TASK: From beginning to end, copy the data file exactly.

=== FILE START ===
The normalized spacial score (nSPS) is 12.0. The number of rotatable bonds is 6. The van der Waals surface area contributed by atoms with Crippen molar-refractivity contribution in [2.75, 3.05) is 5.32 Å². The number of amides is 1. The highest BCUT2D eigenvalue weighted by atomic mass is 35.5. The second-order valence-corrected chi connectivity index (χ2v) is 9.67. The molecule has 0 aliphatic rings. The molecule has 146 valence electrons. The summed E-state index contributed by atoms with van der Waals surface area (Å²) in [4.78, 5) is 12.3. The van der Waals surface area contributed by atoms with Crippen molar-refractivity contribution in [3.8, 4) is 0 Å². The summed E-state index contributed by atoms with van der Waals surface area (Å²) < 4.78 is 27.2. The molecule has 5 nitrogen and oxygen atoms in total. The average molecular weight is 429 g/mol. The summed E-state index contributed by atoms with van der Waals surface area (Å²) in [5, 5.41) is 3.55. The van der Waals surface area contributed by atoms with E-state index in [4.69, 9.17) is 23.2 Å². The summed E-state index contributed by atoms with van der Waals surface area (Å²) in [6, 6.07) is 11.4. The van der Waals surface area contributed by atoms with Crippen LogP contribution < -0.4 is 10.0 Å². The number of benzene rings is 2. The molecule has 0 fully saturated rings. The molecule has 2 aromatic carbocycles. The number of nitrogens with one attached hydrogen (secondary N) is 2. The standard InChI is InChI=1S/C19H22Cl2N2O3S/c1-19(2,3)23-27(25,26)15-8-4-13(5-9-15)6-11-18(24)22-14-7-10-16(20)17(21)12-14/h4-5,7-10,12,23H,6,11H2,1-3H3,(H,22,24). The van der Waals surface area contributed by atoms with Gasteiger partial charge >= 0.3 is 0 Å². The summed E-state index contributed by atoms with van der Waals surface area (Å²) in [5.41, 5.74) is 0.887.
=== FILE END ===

The normalized spacial score (nSPS) is 12.0. The number of rotatable bonds is 6. The van der Waals surface area contributed by atoms with Crippen molar-refractivity contribution in [2.75, 3.05) is 5.32 Å². The number of amides is 1. The highest BCUT2D eigenvalue weighted by atomic mass is 35.5. The second-order valence-corrected chi connectivity index (χ2v) is 9.67. The molecule has 0 aliphatic rings. The molecule has 146 valence electrons. The summed E-state index contributed by atoms with van der Waals surface area (Å²) in [4.78, 5) is 12.3. The van der Waals surface area contributed by atoms with Crippen molar-refractivity contribution in [3.8, 4) is 0 Å². The summed E-state index contributed by atoms with van der Waals surface area (Å²) < 4.78 is 27.2. The molecule has 5 nitrogen and oxygen atoms in total. The average molecular weight is 429 g/mol. The summed E-state index contributed by atoms with van der Waals surface area (Å²) in [5, 5.41) is 3.55. The van der Waals surface area contributed by atoms with E-state index in [4.69, 9.17) is 23.2 Å². The summed E-state index contributed by atoms with van der Waals surface area (Å²) in [6, 6.07) is 11.4. The van der Waals surface area contributed by atoms with Crippen LogP contribution < -0.4 is 10.0 Å². The number of benzene rings is 2. The molecule has 0 fully saturated rings. The molecule has 2 aromatic carbocycles. The number of nitrogens with one attached hydrogen (secondary N) is 2. The standard InChI is InChI=1S/C19H22Cl2N2O3S/c1-19(2,3)23-27(25,26)15-8-4-13(5-9-15)6-11-18(24)22-14-7-10-16(20)17(21)12-14/h4-5,7-10,12,23H,6,11H2,1-3H3,(H,22,24). The van der Waals surface area contributed by atoms with Gasteiger partial charge >= 0.3 is 0 Å². The summed E-state index contributed by atoms with van der Waals surface area (Å²) in [5.41, 5.74) is 0.887.